University leaders, staff and students have united to call on the Scottish Government to provide “certainty” to those planning to start a course in the 2017-18 academic year.
Students who come to Scotland from another European Union country to study do not currently have to pay tuition fees, but it is uncertain how the UK’s vote to leave the bloc will impact on this.
The Scottish Government has already guaranteed students currently on courses will not be subject to fee charges.
But they have been urged to go further after the UK Government announced EU citizens starting at English universities in 2017-18 will continue to be eligible for student loans and grants - and this will be the case for the duration of their course.
Student leader Vonnie Sandlan said: “EU students bring immense cultural, economic and educational benefits to our universities and colleges, as well as wider Scottish society.
“In return for the contribution they make, and the benefits they bring, those students deserve assurances and certainty that Scotland remains an open and welcoming place for them to study. To not do so risks compromising EU students coming to Scotland, and the hugely negative effects that would have.
The NUS Scotland president continued: “A key part of that openness is ensuring that they know their funding is guaranteed, and they have assurances that their status will not be affected by the ongoing risks posed by Brexit.”
Students have been applying for places at Scottish universities since September 5, and Alastair Sim, director of Universities Scotland, said thousands of applications have already been received.
He said: “Scotland’s universities and EU applicants applying here really need certainty from the Scottish Government on the fee status for courses starting in 2017. Universities are already receiving thousands of applications and they need to start making offers now.”
Mr Sim added: “It is very difficult to ask EU applicants to make decisions about the next four years of their life without knowing if they are entitled to fee-free higher education or not. Universities, already facing funding pressures, are in the extremely difficult situation of deciding whether to make offers to students without knowing if or where the funding for their education will come from.”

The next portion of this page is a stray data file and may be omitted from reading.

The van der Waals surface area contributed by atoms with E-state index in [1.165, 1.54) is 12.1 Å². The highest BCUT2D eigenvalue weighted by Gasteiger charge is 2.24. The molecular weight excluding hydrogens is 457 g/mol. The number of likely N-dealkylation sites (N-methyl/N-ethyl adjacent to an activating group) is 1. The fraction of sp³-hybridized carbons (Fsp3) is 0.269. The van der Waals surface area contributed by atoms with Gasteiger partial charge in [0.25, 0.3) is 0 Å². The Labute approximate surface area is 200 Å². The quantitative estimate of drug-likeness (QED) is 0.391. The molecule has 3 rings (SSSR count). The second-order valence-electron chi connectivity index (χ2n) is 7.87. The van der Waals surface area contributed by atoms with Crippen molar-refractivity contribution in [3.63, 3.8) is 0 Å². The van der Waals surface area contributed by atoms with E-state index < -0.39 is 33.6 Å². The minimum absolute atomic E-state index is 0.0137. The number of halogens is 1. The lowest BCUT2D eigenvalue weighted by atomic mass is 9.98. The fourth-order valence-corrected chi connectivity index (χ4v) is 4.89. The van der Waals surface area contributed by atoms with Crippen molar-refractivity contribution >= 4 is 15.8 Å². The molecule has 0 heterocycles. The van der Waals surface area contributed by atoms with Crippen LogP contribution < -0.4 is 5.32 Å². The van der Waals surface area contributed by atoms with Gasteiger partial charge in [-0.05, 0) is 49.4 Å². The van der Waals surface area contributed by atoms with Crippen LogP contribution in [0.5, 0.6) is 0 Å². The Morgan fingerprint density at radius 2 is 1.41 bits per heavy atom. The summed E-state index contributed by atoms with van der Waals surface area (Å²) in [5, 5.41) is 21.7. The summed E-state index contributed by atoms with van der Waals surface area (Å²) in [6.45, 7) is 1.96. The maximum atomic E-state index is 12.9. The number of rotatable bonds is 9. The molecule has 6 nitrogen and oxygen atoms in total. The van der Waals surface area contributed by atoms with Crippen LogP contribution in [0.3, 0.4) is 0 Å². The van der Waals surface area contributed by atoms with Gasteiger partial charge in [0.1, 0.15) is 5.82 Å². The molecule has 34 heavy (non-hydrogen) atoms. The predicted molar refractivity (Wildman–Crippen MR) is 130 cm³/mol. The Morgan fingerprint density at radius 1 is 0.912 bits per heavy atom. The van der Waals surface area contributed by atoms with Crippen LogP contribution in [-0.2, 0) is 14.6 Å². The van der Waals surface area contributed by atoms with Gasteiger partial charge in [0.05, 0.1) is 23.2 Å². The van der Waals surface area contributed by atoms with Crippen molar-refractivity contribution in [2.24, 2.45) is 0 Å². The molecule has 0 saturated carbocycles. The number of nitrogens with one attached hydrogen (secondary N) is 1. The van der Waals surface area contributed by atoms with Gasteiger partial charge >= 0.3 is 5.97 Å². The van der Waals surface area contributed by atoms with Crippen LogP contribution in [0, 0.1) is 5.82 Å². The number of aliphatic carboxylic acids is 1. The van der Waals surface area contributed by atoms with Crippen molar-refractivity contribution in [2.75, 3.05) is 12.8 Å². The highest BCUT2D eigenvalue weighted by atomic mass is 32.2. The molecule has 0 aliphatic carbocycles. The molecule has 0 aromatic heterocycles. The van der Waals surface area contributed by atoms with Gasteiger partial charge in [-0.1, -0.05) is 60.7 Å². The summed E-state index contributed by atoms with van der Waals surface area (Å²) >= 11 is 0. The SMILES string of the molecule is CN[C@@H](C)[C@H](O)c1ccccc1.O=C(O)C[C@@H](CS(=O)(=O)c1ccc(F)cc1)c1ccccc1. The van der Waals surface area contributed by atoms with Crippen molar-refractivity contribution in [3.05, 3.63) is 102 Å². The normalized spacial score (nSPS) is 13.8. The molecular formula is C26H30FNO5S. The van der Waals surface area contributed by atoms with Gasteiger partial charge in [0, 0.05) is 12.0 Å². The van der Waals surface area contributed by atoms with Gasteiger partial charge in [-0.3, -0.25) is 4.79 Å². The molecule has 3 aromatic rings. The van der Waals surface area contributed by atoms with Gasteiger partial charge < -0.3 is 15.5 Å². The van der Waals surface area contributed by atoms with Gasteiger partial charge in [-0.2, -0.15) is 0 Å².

Mary Senior, of the University and College Union (UCU) Scotland, said: “The UK Government’s statement on the rights of EU students is good news, if somewhat late in the day given students are already applying for courses. It is time now for the Scottish Government to guarantee funding for the 2017/18 intake of EU students into Scottish universities.”
Scottish Conservative education spokeswoman Liz Smith also called on ministers to provide “full clarity on what will happen in Scotland’s universities”.
The Tory MSP said: “For three months now, the SNP has done little else other than criticise the Westminster Government, keeping entirely silent about its own policies in the process.
“This is despite decisions on university fees in Scotland being an entirely devolved matter.
“Today’s announcement from the UK Government is extremely welcome, particularly when we know Brexit will have a significant impact on higher education and the associated funding streams.
“That’s why we need an urgent response from the Scottish Government, so EU students know exactly where they stand.”
But Labour education spokesman Iain Gray said: “The Tories are absolutely shameless in calling for clarity on anything, given the absolute mess their reckless Brexit gamble has created.”
He added: “Labour has been pushing for answers on this from the SNP for months - ministers need to break their silence so universities and students can plan properly for the future.
Tavish Scott of the Liberal Democrats also hit out at the Conservatives, and said: “It is Tories who led the campaign for Britain to leave the EU. It was a Tory Home Secretary who told her party conference that she would crack down on student visas in the face of opposition from the sector and said she wanted universities to publish lists of foreign staff.
“Blame for the current uncertainty only lies in one place.”